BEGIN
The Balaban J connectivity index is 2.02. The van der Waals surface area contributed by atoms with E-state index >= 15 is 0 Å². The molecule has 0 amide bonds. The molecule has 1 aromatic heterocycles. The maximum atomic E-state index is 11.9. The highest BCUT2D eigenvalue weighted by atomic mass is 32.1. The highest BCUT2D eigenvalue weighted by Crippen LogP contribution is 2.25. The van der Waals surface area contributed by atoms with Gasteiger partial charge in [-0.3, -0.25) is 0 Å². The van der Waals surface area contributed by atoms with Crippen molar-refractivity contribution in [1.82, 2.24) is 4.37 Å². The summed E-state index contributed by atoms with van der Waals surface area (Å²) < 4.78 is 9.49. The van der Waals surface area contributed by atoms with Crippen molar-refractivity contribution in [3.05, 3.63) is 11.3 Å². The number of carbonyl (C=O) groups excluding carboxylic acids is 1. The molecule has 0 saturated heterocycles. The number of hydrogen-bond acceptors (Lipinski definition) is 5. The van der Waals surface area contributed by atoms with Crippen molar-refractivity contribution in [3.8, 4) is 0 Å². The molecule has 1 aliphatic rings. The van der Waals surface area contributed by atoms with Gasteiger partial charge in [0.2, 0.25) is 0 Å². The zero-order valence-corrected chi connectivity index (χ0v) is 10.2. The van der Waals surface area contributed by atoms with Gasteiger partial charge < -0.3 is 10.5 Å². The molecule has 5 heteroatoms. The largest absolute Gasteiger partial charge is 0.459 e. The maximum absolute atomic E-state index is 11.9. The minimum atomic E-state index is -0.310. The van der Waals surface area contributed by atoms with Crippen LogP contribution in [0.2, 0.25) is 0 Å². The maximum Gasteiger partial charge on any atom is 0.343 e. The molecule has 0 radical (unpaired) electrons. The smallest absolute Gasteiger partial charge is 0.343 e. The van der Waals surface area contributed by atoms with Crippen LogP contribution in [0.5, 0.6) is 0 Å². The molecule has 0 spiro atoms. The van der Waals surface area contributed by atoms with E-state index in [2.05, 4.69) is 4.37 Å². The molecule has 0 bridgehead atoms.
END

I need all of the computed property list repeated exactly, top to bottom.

The Balaban J connectivity index is 2.02. The van der Waals surface area contributed by atoms with E-state index >= 15 is 0 Å². The molecule has 0 amide bonds. The molecule has 1 aromatic heterocycles. The maximum atomic E-state index is 11.9. The highest BCUT2D eigenvalue weighted by atomic mass is 32.1. The highest BCUT2D eigenvalue weighted by Crippen LogP contribution is 2.25. The van der Waals surface area contributed by atoms with Gasteiger partial charge in [-0.3, -0.25) is 0 Å². The van der Waals surface area contributed by atoms with Crippen molar-refractivity contribution in [1.82, 2.24) is 4.37 Å². The summed E-state index contributed by atoms with van der Waals surface area (Å²) < 4.78 is 9.49. The van der Waals surface area contributed by atoms with Crippen molar-refractivity contribution in [3.05, 3.63) is 11.3 Å². The number of carbonyl (C=O) groups excluding carboxylic acids is 1. The molecule has 0 saturated heterocycles. The number of hydrogen-bond acceptors (Lipinski definition) is 5. The van der Waals surface area contributed by atoms with Crippen molar-refractivity contribution in [3.8, 4) is 0 Å². The molecule has 1 aliphatic rings. The van der Waals surface area contributed by atoms with Gasteiger partial charge in [0.2, 0.25) is 0 Å². The zero-order valence-corrected chi connectivity index (χ0v) is 10.2. The van der Waals surface area contributed by atoms with Gasteiger partial charge < -0.3 is 10.5 Å². The molecule has 5 heteroatoms. The largest absolute Gasteiger partial charge is 0.459 e. The maximum absolute atomic E-state index is 11.9. The minimum atomic E-state index is -0.310. The van der Waals surface area contributed by atoms with Crippen LogP contribution in [0.2, 0.25) is 0 Å². The maximum Gasteiger partial charge on any atom is 0.343 e. The molecule has 0 radical (unpaired) electrons. The smallest absolute Gasteiger partial charge is 0.343 e. The van der Waals surface area contributed by atoms with Crippen LogP contribution in [0.5, 0.6) is 0 Å². The molecule has 0 spiro atoms. The van der Waals surface area contributed by atoms with E-state index in [2.05, 4.69) is 4.37 Å². The molecule has 0 bridgehead atoms.